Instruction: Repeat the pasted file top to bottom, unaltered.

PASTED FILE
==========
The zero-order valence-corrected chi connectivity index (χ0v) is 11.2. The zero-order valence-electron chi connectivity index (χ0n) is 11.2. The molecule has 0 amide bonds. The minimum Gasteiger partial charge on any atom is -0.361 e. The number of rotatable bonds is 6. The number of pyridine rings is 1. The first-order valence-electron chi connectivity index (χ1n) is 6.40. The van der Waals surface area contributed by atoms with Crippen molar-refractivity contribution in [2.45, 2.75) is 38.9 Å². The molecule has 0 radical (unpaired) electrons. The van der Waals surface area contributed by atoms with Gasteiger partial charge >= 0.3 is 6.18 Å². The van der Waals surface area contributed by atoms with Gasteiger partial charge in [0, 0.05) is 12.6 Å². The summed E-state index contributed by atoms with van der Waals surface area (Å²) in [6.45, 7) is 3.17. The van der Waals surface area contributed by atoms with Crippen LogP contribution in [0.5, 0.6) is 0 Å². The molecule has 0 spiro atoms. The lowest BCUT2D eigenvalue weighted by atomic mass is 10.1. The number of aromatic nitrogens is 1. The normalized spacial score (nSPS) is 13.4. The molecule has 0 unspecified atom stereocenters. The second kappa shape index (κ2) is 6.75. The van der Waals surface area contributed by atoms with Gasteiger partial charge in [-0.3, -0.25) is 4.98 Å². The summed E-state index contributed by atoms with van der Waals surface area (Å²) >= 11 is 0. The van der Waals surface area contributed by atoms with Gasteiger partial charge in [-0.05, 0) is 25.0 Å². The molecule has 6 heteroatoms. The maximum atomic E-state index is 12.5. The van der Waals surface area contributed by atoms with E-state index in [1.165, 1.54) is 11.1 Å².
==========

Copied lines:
The zero-order valence-corrected chi connectivity index (χ0v) is 11.2. The zero-order valence-electron chi connectivity index (χ0n) is 11.2. The molecule has 0 amide bonds. The minimum Gasteiger partial charge on any atom is -0.361 e. The number of rotatable bonds is 6. The number of pyridine rings is 1. The first-order valence-electron chi connectivity index (χ1n) is 6.40. The van der Waals surface area contributed by atoms with Crippen molar-refractivity contribution in [2.45, 2.75) is 38.9 Å². The molecule has 0 radical (unpaired) electrons. The van der Waals surface area contributed by atoms with Gasteiger partial charge >= 0.3 is 6.18 Å². The van der Waals surface area contributed by atoms with Gasteiger partial charge in [0, 0.05) is 12.6 Å². The summed E-state index contributed by atoms with van der Waals surface area (Å²) in [6.45, 7) is 3.17. The van der Waals surface area contributed by atoms with Crippen LogP contribution in [0.5, 0.6) is 0 Å². The molecule has 0 spiro atoms. The lowest BCUT2D eigenvalue weighted by atomic mass is 10.1. The number of aromatic nitrogens is 1. The normalized spacial score (nSPS) is 13.4. The molecule has 0 unspecified atom stereocenters. The second kappa shape index (κ2) is 6.75. The van der Waals surface area contributed by atoms with Gasteiger partial charge in [-0.3, -0.25) is 4.98 Å². The summed E-state index contributed by atoms with van der Waals surface area (Å²) >= 11 is 0. The van der Waals surface area contributed by atoms with Gasteiger partial charge in [-0.05, 0) is 25.0 Å². The molecule has 6 heteroatoms. The maximum atomic E-state index is 12.5. The van der Waals surface area contributed by atoms with E-state index in [1.165, 1.54) is 11.1 Å².